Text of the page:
Window to the Past
by Meghan Cuthbertson for Somewhere in Time (2015)
The processes for creating “Window to the Past” are as follows:
Base: I used the plywood disc for the attic side of the sculpture, and cut a matching piece out of the cardboard from the Mystery Build (MB) Box. Both were cut, and assembled with the Soho painting board in the center. I anchored all three to the aluminum bar for stability. The sides are created with panels cut from the box as well and hot glued together. The whole base was painted black. The framing around the wall is made with cut and painted wood craft sticks, a round dowel, and a square hardwood piece.
Silhouette: After testing, the shrink film sheet became the clear “window” containing the silhouette. I stenciled on and painted the figure black, then sprayed that side with a clear gloss to make it shiny vs. matte.
Attic scene: The wood floor was carved into the plywood disc then painted. The trunk is cut from a basswood block, painted, and then decorated with the Friendly Plastic moldable metallic strip as well as cut square hardwood strips. Cardboard from the MB box covers the other piece cut from the basswood block to form a cardboard, and is tied with string from the cloth bag drawstring. For the straw hat, the wood half ball was attached to a piece of the MB box, and all covered in burlap. Fabric from the cloth bag decorates the hat with ribbon and bow. The jewelry box is made using the wood cube, painted. For the box lid, the shrink film instruction sheet was painted with acrylic paint. The string of beads was formed from Premo, painted and strung onto another piece of the unraveled drawstring. A piece of paper that came along in the box to protect the shrink film became the book pages and letters. I used tea to make the paper look old, and then assembled it into pages and letters (tied with a string from the burlap piece). The books are pieces of the MB box, covered in the outer layer of the MB cardboard, painted. This out layer also makes up the matte board of the silhouette picture, framed with painted hardwood strip. The peeling wall and bricks are all done with paint.
Garden scene: For the grass, I took off the plastic coverings of the Premo block, and EZ Shape modeling clay. I cleaned the plastic, cut it into small squares, and created small tufts to simulate grass, gluing them into place. The grass was then painted. The rock wall is created by cutting and shaping the foam pad into individual rocks, which were then glued to the painting board. The wall was painted using acrylic paint. The vine is unraveled threads from the burlap, and the leaves are painted and cut from the previously tea stained piece of paper. The stepping stones are made from Premo, and then painted. For the dirt surrounding the stones, the brown EZ shape clay became the perfect material. The bench and base of the table are created by cutting apart, shaping, carving, and painting the Balsa-Foam block. I used the aluminum wire for the legs of the table. The table top is a circle of cardboard (from the MB box) glued to the cardboard mirror (which also made up the edge and detailing on the table top). The tea set I made out of Premo, formed, baked and painted.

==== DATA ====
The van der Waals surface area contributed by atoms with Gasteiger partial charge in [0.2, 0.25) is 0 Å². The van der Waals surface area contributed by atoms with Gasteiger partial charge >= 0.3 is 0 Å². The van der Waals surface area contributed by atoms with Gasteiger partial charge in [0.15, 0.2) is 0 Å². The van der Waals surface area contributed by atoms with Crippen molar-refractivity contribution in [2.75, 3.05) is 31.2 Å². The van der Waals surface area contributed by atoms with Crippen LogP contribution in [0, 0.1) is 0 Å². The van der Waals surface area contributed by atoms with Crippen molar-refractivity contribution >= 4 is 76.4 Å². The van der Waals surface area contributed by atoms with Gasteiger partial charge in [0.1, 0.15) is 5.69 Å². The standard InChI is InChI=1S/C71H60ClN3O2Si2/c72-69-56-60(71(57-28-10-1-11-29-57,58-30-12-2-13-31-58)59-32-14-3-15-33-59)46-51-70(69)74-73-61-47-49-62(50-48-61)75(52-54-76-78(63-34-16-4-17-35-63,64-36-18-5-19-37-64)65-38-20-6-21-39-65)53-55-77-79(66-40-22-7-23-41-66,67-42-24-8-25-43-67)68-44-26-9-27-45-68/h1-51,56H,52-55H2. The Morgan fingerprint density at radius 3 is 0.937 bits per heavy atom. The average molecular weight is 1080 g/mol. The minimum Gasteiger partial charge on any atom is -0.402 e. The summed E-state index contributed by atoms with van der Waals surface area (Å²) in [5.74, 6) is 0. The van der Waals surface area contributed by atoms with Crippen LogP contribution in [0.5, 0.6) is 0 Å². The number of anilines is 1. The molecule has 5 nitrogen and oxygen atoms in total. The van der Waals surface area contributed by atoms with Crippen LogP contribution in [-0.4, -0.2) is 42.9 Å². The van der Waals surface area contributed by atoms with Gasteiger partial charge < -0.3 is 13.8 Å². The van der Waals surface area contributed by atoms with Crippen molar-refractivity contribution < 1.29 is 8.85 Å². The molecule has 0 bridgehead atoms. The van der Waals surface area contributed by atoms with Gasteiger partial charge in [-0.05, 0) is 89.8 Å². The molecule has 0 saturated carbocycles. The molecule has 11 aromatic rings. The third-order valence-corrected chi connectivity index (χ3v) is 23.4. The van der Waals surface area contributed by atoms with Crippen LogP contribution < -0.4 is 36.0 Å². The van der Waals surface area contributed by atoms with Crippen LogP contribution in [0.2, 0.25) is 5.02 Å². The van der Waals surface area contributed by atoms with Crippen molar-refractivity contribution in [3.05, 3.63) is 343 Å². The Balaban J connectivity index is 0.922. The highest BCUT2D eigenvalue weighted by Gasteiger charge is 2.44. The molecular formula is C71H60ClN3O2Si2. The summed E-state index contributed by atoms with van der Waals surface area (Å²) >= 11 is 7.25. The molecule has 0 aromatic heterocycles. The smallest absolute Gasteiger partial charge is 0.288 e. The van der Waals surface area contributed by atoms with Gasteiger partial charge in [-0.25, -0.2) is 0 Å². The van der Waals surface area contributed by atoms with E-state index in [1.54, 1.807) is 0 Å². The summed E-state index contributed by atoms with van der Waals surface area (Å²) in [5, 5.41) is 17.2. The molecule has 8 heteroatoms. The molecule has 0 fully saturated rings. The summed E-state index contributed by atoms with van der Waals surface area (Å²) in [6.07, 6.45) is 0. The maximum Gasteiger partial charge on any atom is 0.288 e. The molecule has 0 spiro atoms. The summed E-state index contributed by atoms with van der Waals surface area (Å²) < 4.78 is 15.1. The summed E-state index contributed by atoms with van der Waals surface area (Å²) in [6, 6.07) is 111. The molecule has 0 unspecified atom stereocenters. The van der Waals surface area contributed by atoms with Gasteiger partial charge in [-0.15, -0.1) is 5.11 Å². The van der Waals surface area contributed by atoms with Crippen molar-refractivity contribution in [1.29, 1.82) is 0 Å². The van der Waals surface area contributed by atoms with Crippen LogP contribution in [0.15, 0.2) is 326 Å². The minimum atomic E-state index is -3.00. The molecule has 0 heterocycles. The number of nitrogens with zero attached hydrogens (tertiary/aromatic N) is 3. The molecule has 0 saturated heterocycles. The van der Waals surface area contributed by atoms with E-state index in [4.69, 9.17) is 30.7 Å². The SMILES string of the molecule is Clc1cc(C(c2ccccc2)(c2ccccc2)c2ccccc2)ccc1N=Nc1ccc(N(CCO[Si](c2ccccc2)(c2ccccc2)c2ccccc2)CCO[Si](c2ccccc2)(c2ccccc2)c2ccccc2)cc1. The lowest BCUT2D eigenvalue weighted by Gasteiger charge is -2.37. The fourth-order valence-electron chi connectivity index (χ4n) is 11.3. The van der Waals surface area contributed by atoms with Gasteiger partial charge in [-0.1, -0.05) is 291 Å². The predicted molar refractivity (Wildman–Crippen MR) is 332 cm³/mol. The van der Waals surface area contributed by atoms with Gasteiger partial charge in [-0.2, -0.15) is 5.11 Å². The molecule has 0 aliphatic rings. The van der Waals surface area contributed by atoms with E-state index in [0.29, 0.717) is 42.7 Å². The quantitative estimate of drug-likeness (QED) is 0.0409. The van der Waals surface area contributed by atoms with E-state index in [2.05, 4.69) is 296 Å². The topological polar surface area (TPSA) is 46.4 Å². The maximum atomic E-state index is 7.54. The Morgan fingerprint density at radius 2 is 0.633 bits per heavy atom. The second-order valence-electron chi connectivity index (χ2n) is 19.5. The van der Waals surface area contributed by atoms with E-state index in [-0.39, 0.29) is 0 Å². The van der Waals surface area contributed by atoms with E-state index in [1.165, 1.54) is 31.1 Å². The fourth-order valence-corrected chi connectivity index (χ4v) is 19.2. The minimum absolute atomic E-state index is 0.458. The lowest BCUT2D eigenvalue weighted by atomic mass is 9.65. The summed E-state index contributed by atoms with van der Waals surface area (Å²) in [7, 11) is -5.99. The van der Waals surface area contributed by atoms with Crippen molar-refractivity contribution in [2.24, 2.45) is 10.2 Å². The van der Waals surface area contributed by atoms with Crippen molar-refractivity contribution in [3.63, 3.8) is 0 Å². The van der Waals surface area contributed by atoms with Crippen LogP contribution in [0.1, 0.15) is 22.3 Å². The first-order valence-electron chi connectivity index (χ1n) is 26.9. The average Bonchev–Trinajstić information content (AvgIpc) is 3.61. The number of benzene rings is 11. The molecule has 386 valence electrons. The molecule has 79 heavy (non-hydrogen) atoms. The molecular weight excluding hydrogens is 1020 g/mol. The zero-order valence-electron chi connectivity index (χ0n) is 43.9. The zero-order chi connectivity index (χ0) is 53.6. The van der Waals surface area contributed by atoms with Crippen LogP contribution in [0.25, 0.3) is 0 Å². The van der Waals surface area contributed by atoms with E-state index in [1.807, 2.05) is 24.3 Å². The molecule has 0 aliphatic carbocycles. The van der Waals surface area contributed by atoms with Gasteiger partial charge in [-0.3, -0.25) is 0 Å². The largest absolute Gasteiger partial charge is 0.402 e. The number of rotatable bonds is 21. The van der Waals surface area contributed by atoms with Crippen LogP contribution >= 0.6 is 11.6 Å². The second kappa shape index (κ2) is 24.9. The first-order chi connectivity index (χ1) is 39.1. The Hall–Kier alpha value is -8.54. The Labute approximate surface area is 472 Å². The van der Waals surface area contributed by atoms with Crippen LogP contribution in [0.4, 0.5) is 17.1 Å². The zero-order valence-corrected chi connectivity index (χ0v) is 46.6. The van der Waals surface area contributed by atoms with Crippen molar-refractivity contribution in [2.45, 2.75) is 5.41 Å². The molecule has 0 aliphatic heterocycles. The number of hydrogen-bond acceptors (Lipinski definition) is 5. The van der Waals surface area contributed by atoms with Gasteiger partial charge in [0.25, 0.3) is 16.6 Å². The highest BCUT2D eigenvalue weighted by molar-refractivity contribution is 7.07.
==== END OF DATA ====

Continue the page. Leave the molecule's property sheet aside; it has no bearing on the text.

Woman: To begin forming the three dimensional woman figure, I made an armature out of aluminum wire, then glued foam sheet around the wire to make a more human figure. I used thread from the bobbin to wrap the figure, to round out and shape the edges of the foam. The head, hair, and hands are made from white and brown EZ Shape modeling clay. Then, I sprayed it with a bit of spray gloss to seal the surface and harden it up for painting. I painted in the detail with acrylic paint. The dress is made from taking apart the cloth bag, and reassembling it by cutting and hot gluing around the figure. The drawstring from the bag became accents around the waist and neck. The broach and buttons are made from Premo and painted gold, then glued onto the painted dress.
As far as adhesives, I used hot glue and craft glue. Acrylic paint, house paint, spray gloss, and gold spray paint were used throughout to paint the piece. Stain was used to treat the wood floor.
As I was thinking about the theme, “Somewhere in Time”, I wanted to create a sculpture that showed both the present and the past simultaneously. The anchor for the picture was found in the shrink film sheet, as I decided that both the present and the past could be linked through a window of sorts. This is done through the framed silhouette of the woman. On one side, in the present, there is an attic filled with treasures from long ago: a trunk, accessories, books, and letters. The woman is shown in silhouette, a vague likeness which, along with her possessions, shows the viewer in the present who she might have been. On the other side, in the past, we see the woman fully formed and realized. She is sitting in her garden enjoying tea. Instead of simply an outline, she is three dimensional. In the present, we have clues as to who those in the past might have been, but it is sometimes hard to think of them as having lives and thoughts as fully developed as the present.
I was excited to receive the Mystery Build box, and to discover what it held. This is my first time participating in this challenge, and I was pleasantly surprised at the wide breadth, and amount, of materials given. This project gave me the opportunity to try some new materials and techniques I have not used before. I did not use all the materials in my piece, but was able to include a good variety. I was especially a fan of using the moldable metallic strip, and am excited to use more of it in the future. This Mystery Build Challenge was a fun way to energize my own art making and current projects. Through the course of this project, I have loved how the limits encouraged even more creativity and innovative problem solving, stretching myself as an artist.